When I was a Cub Scout so many years ago, we used to sing this little ditty as we returned home from our daytrips in honor of the bus driver who had made the outing possible.
“Three cheers for the bus driver,” we'd all sing, “he’s fat and he’s jolly and built like a trolley…”
I supposed that bit about being fat would be considered offensive today, but we said it with love and I don’t think “morbidly obese and jolly” makes for a particularly nice song.
This tune came climbing out of a dark corner of my memory recently when I thought about this fabulous driver who used to work on the X27 line that I take to and from work.
Ride the Express Bus long enough and you start recognizing the various drivers. This particular fellow stands out because he is just so damn nice.
I believe his name is Mike, and if isn’t, well, Mike will just have to do, won’t it? The great thing about Mike is that he makes you feel like you’re entering his home rather than climbing aboard a bus.
“Hello, my friend,” he said to me one night. “Good to see you!”
Can you believe that--a New York City bus driver giving someone that kind of greeting? I was tempted to look out the window to make sure I hadn’t been transported from the concrete canyons of New York to Main Street in Mayberry.
“Thank you,” he said, as I dunked my Metrocard into the slot, like I was doing him a favor by paying my fare.
One of Mike’s regular passengers got on behind me and greeted him with a wisecrack.
“Ugh!” my fellow rider said. “If I knew it was you I would’ve taken another bus!”
Mike just laughed and headed down Broadway. And he was able to maintain this incredibly cheerful attitude as he drove through the manic streets of Manhattan. He rarely uses the horn, I’ve never heard him yell, and he keeps his cool in the middle of rush hour traffic.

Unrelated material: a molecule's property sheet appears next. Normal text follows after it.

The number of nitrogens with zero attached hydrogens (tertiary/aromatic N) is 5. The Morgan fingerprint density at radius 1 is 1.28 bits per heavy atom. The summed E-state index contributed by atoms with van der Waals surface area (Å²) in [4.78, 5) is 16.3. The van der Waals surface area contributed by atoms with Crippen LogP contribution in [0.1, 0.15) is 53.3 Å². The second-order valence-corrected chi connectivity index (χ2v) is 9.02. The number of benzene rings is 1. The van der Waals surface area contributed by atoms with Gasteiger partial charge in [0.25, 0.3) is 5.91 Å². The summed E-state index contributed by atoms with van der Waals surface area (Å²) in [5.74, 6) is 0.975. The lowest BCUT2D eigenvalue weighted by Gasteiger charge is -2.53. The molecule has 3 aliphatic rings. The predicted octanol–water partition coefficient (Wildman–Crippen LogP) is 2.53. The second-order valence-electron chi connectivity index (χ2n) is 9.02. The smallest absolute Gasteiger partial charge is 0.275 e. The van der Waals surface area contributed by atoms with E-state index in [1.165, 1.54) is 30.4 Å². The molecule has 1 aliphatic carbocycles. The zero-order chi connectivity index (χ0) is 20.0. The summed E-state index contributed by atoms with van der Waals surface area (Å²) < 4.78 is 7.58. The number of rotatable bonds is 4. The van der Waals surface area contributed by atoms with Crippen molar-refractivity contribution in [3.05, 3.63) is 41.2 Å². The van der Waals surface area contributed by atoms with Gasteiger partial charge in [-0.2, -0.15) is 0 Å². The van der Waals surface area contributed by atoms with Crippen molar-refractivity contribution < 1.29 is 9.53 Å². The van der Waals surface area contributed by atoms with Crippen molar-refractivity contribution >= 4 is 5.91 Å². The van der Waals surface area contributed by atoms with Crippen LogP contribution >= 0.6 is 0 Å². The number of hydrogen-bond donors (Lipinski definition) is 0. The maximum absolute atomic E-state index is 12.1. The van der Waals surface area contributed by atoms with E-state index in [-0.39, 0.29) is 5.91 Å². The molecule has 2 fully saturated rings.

God, if only someone could bottle this man’s patience and cheerful disposition. I’d buy a busload of the stuff.
I think of how I lose my temper so quickly at work. My job may not be easy, but it doesn’t begin to compare with what Mike must deal with on a daily basis.
The way the freaks in this town drive it’s a wonder he doesn’t go from Mike to Mad Max and run people off the road.
A few weeks have gone by and I haven’t seen Mike. I figured he was working a different shift and that I’d run into him sooner or later.
And then one night last week I was talking to a man who rides the X28, which goes out to Bensonhurst. This gentleman told me had gotten on an earlier bus, paid his fare, but then got off when he saw a woman sitting outside a building on Broadway with a baby in her arms.
“I told the driver to wait,” he said. “I was going to give that woman some money. I went over to her and when I turned around the bus was gone.”
“He drove off after you paid your fare?” I asked.
He said he'd get on the next X28, tell the driver his story, and ask to ride without paying an additional fare.
I didn’t say anything, but I wasn’t hopeful. You meet some great drivers on these buses, of course, but there are the occasional asshats who switch off their brains and refuse to give you an ounce of help.
And usually you meet these slugs at the worst possible moment--like now.
A few minutes later an X28 pulls in, the kind man gets on board and who do I see behind the wheel but marvelous Mike himself.
I saw the gentleman explaining himself to Mike and, without hesitating in the slightest, Mike waved him to a seat.
Aunt Bee, is dinner ready?
I signaled to Mike and pointed to his new route, demanding in pantomime to know why he had deserted his X27 fans. Mike smiled and shrugged, gave us all a wave and drove off. And my day suddenly got much better.
Role models can come at you at any moment and from any walk of life and Mike has some incredible qualities that I want to emulate. He proves that you can have a heart and still survive in the big city.
So three cheers for the bus driver and thanks for the great ride.